Top 10 Vitamin E Rich Foods For Children
Intake of adequate amounts of Vitamin E Rich Foods helps protect children from platelet aggregation, inflammation, and help in immune enhancement. Vitamin E is also a potent antioxidant. In children the deficiency is manifested not only in forms of skin problems, but also severe deficiency from birth results in neurological disorders, along with impaired balance and coordination, injury to the sensory nerves, muscle weakness, and damage to the retina of the eye. Vitamin E is a fat soluble vitamin, so discarding it once ingested is difficult. Excessive supplemental intake may result in hemorrhaging (excessive bleeding), intestinal cramps, diarrhea, fatigue, double vision, and muscle weakness.
Recommended Dietary Allowance (RDA)
To strike a balance between deficiency and excess, a Recommended dietary Allowance has been proposed based on the age based needs of children.
Infants 0–6 months
4 mg (6 IU)
Infants 7–12 months
5 mg (7.5 IU)
Children 1–3 years
6 mg (9 IU)
Children 4–8 years
7 mg (10.4 IU)
Children 9–13 years
11 mg (16.4 IU)
Children 14+ years
15 mg (22.4 IU)
IU - International Units
Food Source of Vitamin E
The dietary sources of Vitamin E include nuts, seeds, vegetable oils, green leafy vegetables, fortified cereals, pumpkin, tomato, mango, asparagus, broccoli, papayas, and avocadoes. Other sources are milk products like cheese, liver, fish (cod, tuna, etc.), fish oil, beef sausage, and steak.
Top 10 Vitamin E Rich Foods For Children*
- Oils: The best source of Vitamin E is wheat germ oil (149mg /100g serving). Other vegetable oils (flax seed, sunflower, safflower, soyabean, canola, corn, olive, etc.), and fish oil (cod liver, etc.) are also excellent sources of vitamin E.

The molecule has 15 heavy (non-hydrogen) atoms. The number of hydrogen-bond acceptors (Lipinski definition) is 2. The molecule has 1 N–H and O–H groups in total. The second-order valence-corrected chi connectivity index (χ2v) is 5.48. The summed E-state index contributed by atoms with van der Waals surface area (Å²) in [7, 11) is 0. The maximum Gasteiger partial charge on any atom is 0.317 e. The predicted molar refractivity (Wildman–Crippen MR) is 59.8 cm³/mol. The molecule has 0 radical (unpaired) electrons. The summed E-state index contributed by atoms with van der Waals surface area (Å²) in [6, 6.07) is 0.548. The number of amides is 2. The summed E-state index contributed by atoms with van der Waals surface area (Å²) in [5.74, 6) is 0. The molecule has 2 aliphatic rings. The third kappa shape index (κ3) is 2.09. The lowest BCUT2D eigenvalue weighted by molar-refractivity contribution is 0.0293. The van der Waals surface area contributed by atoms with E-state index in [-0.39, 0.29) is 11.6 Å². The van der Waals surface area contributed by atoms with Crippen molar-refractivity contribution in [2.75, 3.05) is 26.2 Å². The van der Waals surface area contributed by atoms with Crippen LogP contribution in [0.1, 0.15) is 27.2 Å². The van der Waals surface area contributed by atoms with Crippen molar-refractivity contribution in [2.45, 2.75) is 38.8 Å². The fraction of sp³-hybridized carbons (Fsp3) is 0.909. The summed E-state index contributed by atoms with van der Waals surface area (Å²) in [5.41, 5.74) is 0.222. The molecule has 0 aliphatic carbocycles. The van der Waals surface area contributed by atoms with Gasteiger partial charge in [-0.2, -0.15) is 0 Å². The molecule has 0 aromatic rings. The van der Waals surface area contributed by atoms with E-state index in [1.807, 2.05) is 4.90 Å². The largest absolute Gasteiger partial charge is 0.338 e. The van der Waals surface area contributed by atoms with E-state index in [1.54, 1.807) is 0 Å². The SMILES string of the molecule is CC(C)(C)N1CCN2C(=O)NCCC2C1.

- Sunflower Seeds: The seeds can be used as a snack, or garnish, and provide 36.6mg of vitamin E in a 100g serving.
- Almonds: These nuts in any form provide 26.2mg of vitamin E in a 100g serving.
- Pine Nuts: Usually used in making pesto sauce or as a garnish, they can act as a good source of Vitamin E (9.3mg/100g).
- Peanuts: This is most common nut, found almost everywhere, consumed raw, roasted, fried, and used in a variety of dishes. 100g of peanuts would give you almost 10g of vitamin E.
- Dried herbs (Basil & Oregano): Dried herbs like basil and oregano commonly used in a variety of recipes are good sources of the vitamin. Other herbs rich in vitamin E include sage, thyme, parsley, and cumin.
- Dried Apricots: Dried apricots give 4.3mg of vitamin E per 100g serving.
- Pickled Green Olives: Pickled green olives are easily found, and also provide a lot of vitamin E (3.81mg/100g).
- Cooked Spinach: Spinach retains its vitamin E content (3.5mg/100g) even when it is cooked, and it can be added to a variety of vegetables, lasagnas, soups, stews, etc.
- Cooked Taro: Taro can be boiled, baked or added to many recipes, and contain 2.9mg of vitamin E /100g serving.
*The list of Vitamin E rich foods has been modified to suit the children’s palate; where in rich sources like paprika and red chili powder have been excluded.
How to Incorporate Vitamin E in Children’s Diet
Choose the oil you use to cook carefully, vitamin E rich oil would be good for your children’s health as well as your health. The other food sources of the vitamin can easily be added to any recipe that children enjoy eating. For more recipes, do visit our Healthy Recipe section.
Note: Children, especially ones under 2 yrs are prone to food intolerance and allergy. Introduce any new food slowly and cautiously. If you are aware of you child's food allergies avoid the any food that contains that particular allergen completely.
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